Then and now: what Peter Dutton and the Coalition used to say about a 2030 emissions target

<span>Scott Morrison and Peter Dutton in parliament in 2021. The following year Dutton said of the 43%-by-2030 emissions target that he was ‘happy to see it go much higher’.</span><span>Photograph: Mick Tsikas/AAP</span>
Scott Morrison and Peter Dutton in parliament in 2021. The following year Dutton said of the 43%-by-2030 emissions target that he was ‘happy to see it go much higher’.Photograph: Mick Tsikas/AAP

Peter Dutton says the Coalition will not name its 2030 emissions reduction target before the next election. His Liberal and National party colleagues have enthusiastically backed this decision to decline to tell voters their plans before voting day.

But Dutton and the Coalition had a decidedly different stance before the 2022 election, goading Labor – then in opposition – for not naming their proposed emissions reduction goal. Labor did name its target well before that election, in December 2021 committing to a 43% cut by 2030.

Let’s take a trip down memory lane to contrast what the Coalition has previously said about climate targets and detailed plans, and what they are saying now.

Related: Disastrous, dark shadow, destroys our economy: five climate elders on Peter Dutton’s emissions stance


26 October 2020

When it comes to this leader of the Labor party’s commitment on this issue [a 2030 target], it’s a blank space.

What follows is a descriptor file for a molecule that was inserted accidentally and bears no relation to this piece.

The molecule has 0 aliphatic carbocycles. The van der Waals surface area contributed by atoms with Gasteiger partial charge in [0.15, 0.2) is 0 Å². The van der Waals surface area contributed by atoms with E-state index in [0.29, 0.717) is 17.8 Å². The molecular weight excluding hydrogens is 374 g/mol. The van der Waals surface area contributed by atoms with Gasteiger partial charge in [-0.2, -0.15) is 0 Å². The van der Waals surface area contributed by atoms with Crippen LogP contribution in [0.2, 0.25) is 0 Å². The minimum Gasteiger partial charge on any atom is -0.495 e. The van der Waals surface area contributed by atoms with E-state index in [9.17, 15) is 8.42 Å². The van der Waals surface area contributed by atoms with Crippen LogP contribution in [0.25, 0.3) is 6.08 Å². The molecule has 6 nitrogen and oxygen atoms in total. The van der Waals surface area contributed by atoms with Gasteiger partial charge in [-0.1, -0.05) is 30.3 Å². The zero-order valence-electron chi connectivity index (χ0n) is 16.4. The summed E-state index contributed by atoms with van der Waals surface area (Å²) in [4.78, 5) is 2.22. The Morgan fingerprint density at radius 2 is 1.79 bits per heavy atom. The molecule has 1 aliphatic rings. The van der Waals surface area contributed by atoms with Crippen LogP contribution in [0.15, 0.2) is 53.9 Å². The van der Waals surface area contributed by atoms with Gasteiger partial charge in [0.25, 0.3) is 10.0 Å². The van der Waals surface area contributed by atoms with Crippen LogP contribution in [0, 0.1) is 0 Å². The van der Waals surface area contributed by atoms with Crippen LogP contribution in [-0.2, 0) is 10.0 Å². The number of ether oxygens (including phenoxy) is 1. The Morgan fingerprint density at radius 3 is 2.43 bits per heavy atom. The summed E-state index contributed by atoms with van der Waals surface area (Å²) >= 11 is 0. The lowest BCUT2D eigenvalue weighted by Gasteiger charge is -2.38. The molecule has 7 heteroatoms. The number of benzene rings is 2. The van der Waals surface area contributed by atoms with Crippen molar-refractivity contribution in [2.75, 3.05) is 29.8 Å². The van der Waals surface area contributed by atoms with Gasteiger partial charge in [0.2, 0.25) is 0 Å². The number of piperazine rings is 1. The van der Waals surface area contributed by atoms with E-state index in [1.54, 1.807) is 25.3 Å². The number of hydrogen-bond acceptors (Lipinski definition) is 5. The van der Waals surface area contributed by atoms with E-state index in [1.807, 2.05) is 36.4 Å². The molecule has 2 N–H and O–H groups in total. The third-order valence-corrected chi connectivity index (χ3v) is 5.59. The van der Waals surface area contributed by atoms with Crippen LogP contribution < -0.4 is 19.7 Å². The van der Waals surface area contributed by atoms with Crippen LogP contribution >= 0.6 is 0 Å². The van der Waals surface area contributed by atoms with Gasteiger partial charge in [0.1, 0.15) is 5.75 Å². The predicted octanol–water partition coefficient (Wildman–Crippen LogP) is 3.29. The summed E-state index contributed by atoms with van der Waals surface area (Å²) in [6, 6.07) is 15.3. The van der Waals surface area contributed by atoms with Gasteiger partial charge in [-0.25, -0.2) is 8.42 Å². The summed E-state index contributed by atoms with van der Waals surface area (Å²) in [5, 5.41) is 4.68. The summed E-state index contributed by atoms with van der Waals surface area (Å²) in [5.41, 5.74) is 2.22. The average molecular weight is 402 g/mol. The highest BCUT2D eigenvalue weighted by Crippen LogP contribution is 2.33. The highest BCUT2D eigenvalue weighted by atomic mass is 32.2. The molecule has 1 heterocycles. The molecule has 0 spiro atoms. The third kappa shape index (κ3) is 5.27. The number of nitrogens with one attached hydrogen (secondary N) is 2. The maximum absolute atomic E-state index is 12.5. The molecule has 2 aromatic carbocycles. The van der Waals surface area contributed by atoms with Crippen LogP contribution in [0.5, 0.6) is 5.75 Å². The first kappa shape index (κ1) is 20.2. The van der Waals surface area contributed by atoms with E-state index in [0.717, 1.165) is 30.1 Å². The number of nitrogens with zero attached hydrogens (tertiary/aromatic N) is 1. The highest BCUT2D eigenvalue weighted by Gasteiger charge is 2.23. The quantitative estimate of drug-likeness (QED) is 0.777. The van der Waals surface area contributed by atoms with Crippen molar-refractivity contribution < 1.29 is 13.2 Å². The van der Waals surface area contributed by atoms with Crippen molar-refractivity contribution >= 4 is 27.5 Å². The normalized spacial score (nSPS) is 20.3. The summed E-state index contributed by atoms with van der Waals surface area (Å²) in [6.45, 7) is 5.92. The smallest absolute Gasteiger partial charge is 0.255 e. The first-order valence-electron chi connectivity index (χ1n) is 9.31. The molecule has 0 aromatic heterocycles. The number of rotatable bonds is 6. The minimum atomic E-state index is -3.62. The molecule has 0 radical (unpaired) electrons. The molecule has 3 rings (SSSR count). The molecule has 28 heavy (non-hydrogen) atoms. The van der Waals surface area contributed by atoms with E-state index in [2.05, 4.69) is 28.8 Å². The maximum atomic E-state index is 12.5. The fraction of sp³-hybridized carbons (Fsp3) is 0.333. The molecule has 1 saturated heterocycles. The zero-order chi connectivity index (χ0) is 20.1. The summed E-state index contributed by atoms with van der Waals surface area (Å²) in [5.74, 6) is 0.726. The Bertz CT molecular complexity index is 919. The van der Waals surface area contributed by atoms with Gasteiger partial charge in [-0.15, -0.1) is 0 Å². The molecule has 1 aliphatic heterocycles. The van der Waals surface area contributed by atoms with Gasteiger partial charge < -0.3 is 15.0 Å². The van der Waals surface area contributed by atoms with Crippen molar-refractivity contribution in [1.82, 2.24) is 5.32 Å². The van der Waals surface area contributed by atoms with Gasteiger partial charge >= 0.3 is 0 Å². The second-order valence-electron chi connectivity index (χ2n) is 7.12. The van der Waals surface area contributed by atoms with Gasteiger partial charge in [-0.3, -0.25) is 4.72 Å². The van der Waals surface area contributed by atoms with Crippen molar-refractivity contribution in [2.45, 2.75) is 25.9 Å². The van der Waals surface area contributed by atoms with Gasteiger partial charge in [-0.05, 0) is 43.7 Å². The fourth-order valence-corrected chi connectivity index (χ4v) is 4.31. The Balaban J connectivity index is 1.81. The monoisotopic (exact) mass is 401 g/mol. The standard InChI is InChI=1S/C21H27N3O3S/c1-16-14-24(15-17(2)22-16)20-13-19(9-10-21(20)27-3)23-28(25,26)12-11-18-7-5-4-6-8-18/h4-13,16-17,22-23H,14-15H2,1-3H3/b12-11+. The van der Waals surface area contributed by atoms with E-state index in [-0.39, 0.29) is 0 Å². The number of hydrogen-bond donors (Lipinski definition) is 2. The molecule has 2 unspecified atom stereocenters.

Scott Morrison (then the prime minister) in parliament

19 June 2022

ABC Insiders host David Speers:

What about the 43% target that is now Australia’s new emissions target for 2030? Do you support it?

Peter Dutton (then the defence minister):

Well, I’m happy to see it go much higher, David.


The target, I know you aren’t supporting legislation, but the target 43% by 2030. What’s your view?


Well our view is that we will end up – people haven’t put a figure on it – but I would suspect that we’ll end up with something like 35% just out of what we were doing. We had the target of 26 to 28% and in terms of our own target, we’ll announce that before the next election.

26 September 2022

The target that we took the ’22 election was up to 28%. It’ll be higher than 28%. There’s no doubt about that.

Peter Dutton (then the opposition leader) on the ABC’s Four Corners


In terms of the targets otherwise, we’ll make those decisions when we’re in government.

Peter Dutton, 11 June 2024


24 February 2021

You can’t be in the Paris agreement without a 2030 target. They are walking away from the Paris agreement. That is their policy position. With no 2030 target, that’s where you wind up.

Angus Taylor (then the energy minister) in parliament


That’s totally false to think that by us not meeting our 2030 target, will see us kicked out of it [the Paris agreement]

Nationals leader David Littleproud, 9 June 2024


10 August 2021

The other side of politics doesn’t even have a 2030 target. They don’t have a 2030 target. This is the core of the Paris agreement. Labor’s walked away from it. They have not told us what their 2030 target would be.

Angus Taylor (then energy minister) on Sky News


Well, the Paris Agreement is predominantly about net zero by 2050, and that’s what we’ve signed up to.

Peter Dutton, 11 June 2024


19 October 2020

It is very clear that they [Labor] have vacated the field and are not prepared to tackle climate change front-on. If they were, they would have the courage of their convictions and name a target for 2030.

LNP MP Ted O’Brien (now the shadow energy minister) in parliament

26 October 2020